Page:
7 Ways to Be a More Conscious Leader

Last year Humanity in Business ran an event exploring ‘Leading Great Business Outcomes through Employee Engagement’. The day of conversations with leaders from organisations including Optus, Starlight and Virgin Money highlighted how they have delivered outstanding results by creating highly engaged workplaces through values based leadership.

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I found the day incredibly fulfilling and left with lots of great ideas around how we can be more effective and conscious leaders. Now that I've put together my notes, here are seven insights I distilled at the core of their successes.


1) Walk Your Talk

Head of Customer Marketing at Optus, Tyrone O’Neillquestioned leaders in the audience with "What is the talk you’re actually trying to walk?". He said those who are clear on their talk, walking their talk by living true to their values and are on purpose are more trusted. Tyrone shared that personal values are far more important for engagement than organisational values and questioned how can you connect the two? A key part of walking your talk starts with looking in the mirror first,“Leadership starts from who you are and your personality… we need to understand ourselves”.

2) Two Way Feedback Is the Most Important Thing You'll Have

HR Director at Novartis, Nathalie McNeil, shared how giving and receiving feedback has been crucial to increasing engagement at Novartis holding peers true to their values. To be open to feedback you need to be vulnerable enough to take it, mindfulness practice can help develop this skill. Nathalie shared “The worst thing as leaders we can do is ask for feedback and do nothing about it” ….. “When teams see us fumbling to improve that's where the authenticity comes in.”

3) The Art of Vision

CEO of Starlight, Louise Baxter, believes “Vision is not an annual event it's a daily discussion.” She shared it needs to be achieved through consensus and not just created by a leader. This ensures it is then owned with input from everyone. Once Starlight had their destination under Louise’s leadership she had to ensure everyone was on the bus which included signing a commitment canvas. To make this happen at Starlight Louise has done lots of listening and sees this as the most important thing she can do as a leader. This approach has helped to create a highly engaged and productive Starlight workforce.

4) Accept Failure to Innovate

Associate Dean of the University of Sydney Business School, Richard Hall, is the man behind their highly successful MBA program. He shared how this journey began around 5 years ago when the University Dean said we need an MBA. Richard shared how failure was a key part of innovating a world class MBA program. He quoted the Silicon Valley mantra "Fail fast, fail early, fail often". Richard ensured vigorous feedback mechanisms were in place during the first 12 months of their MBA. He showed how important moderating and demonstrating a tolerance for failure is to generate innovation. He questioned what's the worst that can happen when great ideas don’t work? “We'll fail trying something great.” After this session the audience were asked to reflect on what percentage of new products come from services that didn't exist three years ago? And what's stopping you and your people?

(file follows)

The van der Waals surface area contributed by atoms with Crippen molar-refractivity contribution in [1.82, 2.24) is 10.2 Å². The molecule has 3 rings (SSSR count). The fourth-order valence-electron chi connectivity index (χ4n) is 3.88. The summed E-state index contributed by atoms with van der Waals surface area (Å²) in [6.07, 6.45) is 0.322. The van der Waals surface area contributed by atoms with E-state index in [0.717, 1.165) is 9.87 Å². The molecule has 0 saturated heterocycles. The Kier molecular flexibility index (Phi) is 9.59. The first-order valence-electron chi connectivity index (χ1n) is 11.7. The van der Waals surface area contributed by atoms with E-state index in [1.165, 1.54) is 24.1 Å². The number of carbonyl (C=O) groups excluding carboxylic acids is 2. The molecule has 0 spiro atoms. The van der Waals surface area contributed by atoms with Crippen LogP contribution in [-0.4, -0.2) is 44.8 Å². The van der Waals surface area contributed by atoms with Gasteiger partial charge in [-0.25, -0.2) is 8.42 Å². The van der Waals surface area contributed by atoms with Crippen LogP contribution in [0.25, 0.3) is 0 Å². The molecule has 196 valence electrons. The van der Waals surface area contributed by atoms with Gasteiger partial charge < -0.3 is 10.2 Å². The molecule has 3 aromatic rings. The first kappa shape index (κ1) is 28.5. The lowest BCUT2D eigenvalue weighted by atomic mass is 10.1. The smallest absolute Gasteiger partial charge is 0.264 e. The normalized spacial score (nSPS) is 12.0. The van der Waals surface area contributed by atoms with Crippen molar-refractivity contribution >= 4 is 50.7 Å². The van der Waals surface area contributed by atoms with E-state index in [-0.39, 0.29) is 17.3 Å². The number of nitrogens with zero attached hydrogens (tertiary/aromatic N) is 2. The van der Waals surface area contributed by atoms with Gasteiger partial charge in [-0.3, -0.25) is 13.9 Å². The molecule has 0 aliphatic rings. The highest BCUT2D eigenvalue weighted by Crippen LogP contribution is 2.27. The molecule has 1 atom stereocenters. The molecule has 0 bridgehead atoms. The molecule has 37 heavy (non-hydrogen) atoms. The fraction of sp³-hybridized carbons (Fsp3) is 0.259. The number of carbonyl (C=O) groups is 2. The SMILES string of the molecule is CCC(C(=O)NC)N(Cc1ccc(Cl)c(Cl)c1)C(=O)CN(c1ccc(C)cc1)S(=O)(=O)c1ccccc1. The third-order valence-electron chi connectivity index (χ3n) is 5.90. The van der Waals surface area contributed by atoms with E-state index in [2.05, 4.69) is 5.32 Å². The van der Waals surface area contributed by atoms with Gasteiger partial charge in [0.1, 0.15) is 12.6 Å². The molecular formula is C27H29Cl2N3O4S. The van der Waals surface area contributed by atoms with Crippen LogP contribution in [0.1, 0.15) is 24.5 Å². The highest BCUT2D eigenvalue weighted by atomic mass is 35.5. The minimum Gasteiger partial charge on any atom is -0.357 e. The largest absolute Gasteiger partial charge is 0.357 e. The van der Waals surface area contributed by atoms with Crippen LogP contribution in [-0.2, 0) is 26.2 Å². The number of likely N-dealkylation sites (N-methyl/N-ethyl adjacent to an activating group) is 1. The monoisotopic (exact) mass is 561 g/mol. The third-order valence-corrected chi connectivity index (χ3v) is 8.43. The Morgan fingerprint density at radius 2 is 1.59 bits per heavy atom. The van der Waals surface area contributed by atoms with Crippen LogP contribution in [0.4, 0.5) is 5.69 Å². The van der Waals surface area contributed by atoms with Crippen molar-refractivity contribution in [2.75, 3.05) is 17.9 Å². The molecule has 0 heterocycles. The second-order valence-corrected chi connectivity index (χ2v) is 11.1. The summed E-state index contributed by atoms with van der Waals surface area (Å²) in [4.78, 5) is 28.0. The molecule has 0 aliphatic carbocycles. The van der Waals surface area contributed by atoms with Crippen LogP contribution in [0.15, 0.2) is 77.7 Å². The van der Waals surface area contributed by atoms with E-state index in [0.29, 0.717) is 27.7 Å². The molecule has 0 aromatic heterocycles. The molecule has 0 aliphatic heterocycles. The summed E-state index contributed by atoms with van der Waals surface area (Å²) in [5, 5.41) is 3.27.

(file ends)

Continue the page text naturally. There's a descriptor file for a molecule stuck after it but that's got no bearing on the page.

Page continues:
5) Engagement Is Key

AON Hewitt who featured on an engagement panel shared strong leadership is more than a competitive advantage, it separates world class organisations from the rest and there’s solid data to prove it. Their Best Employers list of companies drive higher engagement, revenue growth and shareholder value than other organisations. This it backed up by other engagement specialists’ data including the stock performance of companies in the Tower Watson Engagement Global High Performance Norms vs the Dow Jones and S&P Indexes. The organisations listed in the ‘Great place to work’ guide on average provide more than two times the return. Hard to argue against this!

6) Leadership Is All About Learning

A key conference insight was the “Best leaders are the best learners". Learning was mentioned multiple times throughout the event including due a CEO panel where it was stated, If you're not learning faster than your competition you're done. Do you promote lifelong learning in your organisation? You can read up more on this in our recent post on leadership vs. management.

7) Engage the Head, Heart and Hand

Jan Pacas - MD Hilti Australia shared the need for his people to belong to something that stands out and makes a real difference, “An emotional connection to something special”. He questioned leaders in the audience on what's their organisation’s point of difference? Jan talked about leaders engaging the head, heart and hands: Head – for absolute clarity on where they want to be, Heart- for the emotional engagement that sits behind this and Hands – so they can act and make it happen.

Values driven leadership seems to be getting hard business results. An inspiring day which finished with action setting on participant tables and a couple of questions to reflect on: What are you doing to ensure your people are engaged and giving their absolute best? Are your people truly aligned behind a common goal and vision? Would love to hear any reflections on these insights and questions above.

Dani Matthews

Dani Matthews

Mumpreneur and lifestyle coach whose purpose is sharing learnings and insights through writing and conversation, to inspire others to action (if right for them).